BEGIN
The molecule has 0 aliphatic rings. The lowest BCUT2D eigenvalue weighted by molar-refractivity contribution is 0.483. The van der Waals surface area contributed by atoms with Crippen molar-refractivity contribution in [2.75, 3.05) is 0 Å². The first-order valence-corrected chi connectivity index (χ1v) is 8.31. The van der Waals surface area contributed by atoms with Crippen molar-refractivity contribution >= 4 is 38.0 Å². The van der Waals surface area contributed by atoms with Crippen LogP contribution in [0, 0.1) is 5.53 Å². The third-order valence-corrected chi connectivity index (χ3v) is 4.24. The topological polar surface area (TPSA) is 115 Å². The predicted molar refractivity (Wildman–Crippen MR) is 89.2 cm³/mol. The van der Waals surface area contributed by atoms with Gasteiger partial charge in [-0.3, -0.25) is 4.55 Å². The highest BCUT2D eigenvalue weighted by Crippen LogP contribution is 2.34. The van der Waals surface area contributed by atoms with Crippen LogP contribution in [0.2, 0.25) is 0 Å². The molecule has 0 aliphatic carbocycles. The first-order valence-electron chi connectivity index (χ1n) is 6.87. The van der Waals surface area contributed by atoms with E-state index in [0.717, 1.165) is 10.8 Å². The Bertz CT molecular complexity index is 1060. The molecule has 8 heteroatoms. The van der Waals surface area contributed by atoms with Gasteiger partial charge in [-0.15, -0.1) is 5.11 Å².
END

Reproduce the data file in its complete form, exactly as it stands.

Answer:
The molecule has 0 aliphatic rings. The lowest BCUT2D eigenvalue weighted by molar-refractivity contribution is 0.483. The van der Waals surface area contributed by atoms with Crippen molar-refractivity contribution in [2.75, 3.05) is 0 Å². The first-order valence-corrected chi connectivity index (χ1v) is 8.31. The van der Waals surface area contributed by atoms with Crippen molar-refractivity contribution >= 4 is 38.0 Å². The van der Waals surface area contributed by atoms with Crippen LogP contribution in [0, 0.1) is 5.53 Å². The third-order valence-corrected chi connectivity index (χ3v) is 4.24. The topological polar surface area (TPSA) is 115 Å². The predicted molar refractivity (Wildman–Crippen MR) is 89.2 cm³/mol. The van der Waals surface area contributed by atoms with Gasteiger partial charge in [-0.3, -0.25) is 4.55 Å². The highest BCUT2D eigenvalue weighted by Crippen LogP contribution is 2.34. The van der Waals surface area contributed by atoms with Crippen LogP contribution in [0.2, 0.25) is 0 Å². The molecule has 0 aliphatic carbocycles. The first-order valence-electron chi connectivity index (χ1n) is 6.87. The van der Waals surface area contributed by atoms with E-state index in [0.717, 1.165) is 10.8 Å². The Bertz CT molecular complexity index is 1060. The molecule has 8 heteroatoms. The van der Waals surface area contributed by atoms with Gasteiger partial charge in [-0.15, -0.1) is 5.11 Å².